The First-Ever Footnote Haiku (Plus, More News about the Worsening Situation on Erik’s Office Window Sill)
I was recently proofreading the source notes section of my forthcoming book, In the Garden of Beasts, when it occurred to me that bits of random poetry might be embedded within.
I don’t use conventional footnotes of the kind we all learned in high school because they’re too distracting. Instead of littering the text with tiny numbers, I assemble my notes in the back of the book, where readers will find the relevant citations identified first by page number and then by a few words taken from the quote or sentence in question. For example, the very first line of the book, on page 3, begins with the phrase, “It was common…” In the notes, a reader looking for the source of this material will first hunt for page 3 and then look for a brief snippet that matches the original text. The note will look like this: “3 It was common:” The citation (in this case a rather long one) follows.
So, I wondered if any sequences of these phrases might form interesting bits of random poetry. Clearly I have too much time on my hands. However, I give you now, for the first time in literary history, a brief collection of source-note haiku, each consisting of snippets in the exact order in which they appear in the notes portion of my book. The titles are the titles of the corresponding chapters:
I love you past telling.
I was busy
Do you know really?
I had to choose.
We have one of the best residences,
trees and gardens,
twice the size of an average New York apartment,
entirely done in gold.
There had been talk of numerous liaisons,
his clammy possessiveness.
“Believe me,” she said,
“Hitler needs a woman.”
A pathetic passive-looking creature,
I was young and reckless enough,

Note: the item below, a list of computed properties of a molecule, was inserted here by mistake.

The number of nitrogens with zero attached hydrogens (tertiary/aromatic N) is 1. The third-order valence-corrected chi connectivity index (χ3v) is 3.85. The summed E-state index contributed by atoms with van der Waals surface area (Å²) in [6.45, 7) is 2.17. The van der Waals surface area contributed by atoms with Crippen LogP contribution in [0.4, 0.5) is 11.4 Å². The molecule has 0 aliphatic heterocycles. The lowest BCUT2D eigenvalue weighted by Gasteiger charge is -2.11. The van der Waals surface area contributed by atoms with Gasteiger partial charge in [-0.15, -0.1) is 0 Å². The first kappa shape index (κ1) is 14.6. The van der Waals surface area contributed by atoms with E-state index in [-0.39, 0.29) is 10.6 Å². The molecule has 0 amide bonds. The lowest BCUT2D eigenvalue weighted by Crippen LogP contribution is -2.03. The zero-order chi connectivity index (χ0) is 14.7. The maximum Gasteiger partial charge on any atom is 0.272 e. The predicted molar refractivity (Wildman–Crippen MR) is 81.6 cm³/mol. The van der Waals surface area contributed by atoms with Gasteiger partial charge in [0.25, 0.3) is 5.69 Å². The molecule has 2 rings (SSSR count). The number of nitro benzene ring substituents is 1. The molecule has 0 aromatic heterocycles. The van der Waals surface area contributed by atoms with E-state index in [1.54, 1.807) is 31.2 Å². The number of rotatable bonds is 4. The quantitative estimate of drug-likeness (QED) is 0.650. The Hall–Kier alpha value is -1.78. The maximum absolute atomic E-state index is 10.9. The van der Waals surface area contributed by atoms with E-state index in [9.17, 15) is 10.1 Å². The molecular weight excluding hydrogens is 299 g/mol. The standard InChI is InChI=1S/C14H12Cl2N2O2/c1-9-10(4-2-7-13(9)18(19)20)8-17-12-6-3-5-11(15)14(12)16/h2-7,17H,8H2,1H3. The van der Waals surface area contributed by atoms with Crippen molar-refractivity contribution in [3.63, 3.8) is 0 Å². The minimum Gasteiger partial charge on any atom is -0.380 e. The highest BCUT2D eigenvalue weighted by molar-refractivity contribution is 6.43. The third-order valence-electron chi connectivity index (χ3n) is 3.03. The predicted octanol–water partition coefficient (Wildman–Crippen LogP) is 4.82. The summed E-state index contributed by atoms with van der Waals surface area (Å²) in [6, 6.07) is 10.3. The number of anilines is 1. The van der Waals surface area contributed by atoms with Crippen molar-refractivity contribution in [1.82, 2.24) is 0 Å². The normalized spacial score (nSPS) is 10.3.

like a frightened rabbit.
Mrs. Cerruti’s Distress
She found this astonishing:
Temperature 101 and ½ in the shade today.
The three men undressed and climbed in.
As Darkness Fell
Wish I did have a home:
It was the greatest shock,
the strain and terror of life,
to kill them all.
A Dream of Love
I thought of you my dear,
spread over the nerve connections:
at sixty-five one must take stock.
The Queer Bird in Exile I
A gifted, clever and educated woman
she considers herself a Communist—
through Martha’s efforts,
They bought a new black Mercedes.
The Queer Bird in Exile II
Max, my love,
a real buffoon;
Bassett confessed he had destroyed
such love letters.
The Window-Sill Wars V: Tinderbox!
Conditions on my window sill continue to degrade, as both sides stockpile armaments and as the secret Red Rose Army comes ever closer. It’s a tinderbox. Anything could set off a conflagration. One fear: That a house lifted by a tornado in Kansas might, by some grim quirk of fate, fall upon one of the leaders, thus leading inevitably to the outbreak of hostilities.
The spies continue to ply their trade. As I last reported, one member of the Red Rose Army had secretly left the column. His whereabouts remain unknown, but there can only be one conclusion: He is a mole in the pay of one of the opposing camps. But which one? There is a rumor that he was met in a remote hallway by Rat (last spotted secretly conversing with the Nunzillas) and given cash and instructions. But for what purpose?
Yet another diplomat has arrived—Sleepy Poe, the Edgar Award statue—with hopes of cooling tempers and bringing both sides to the negotiating table. But how much can a porcelain statue with no ears or mouth hope to accomplish?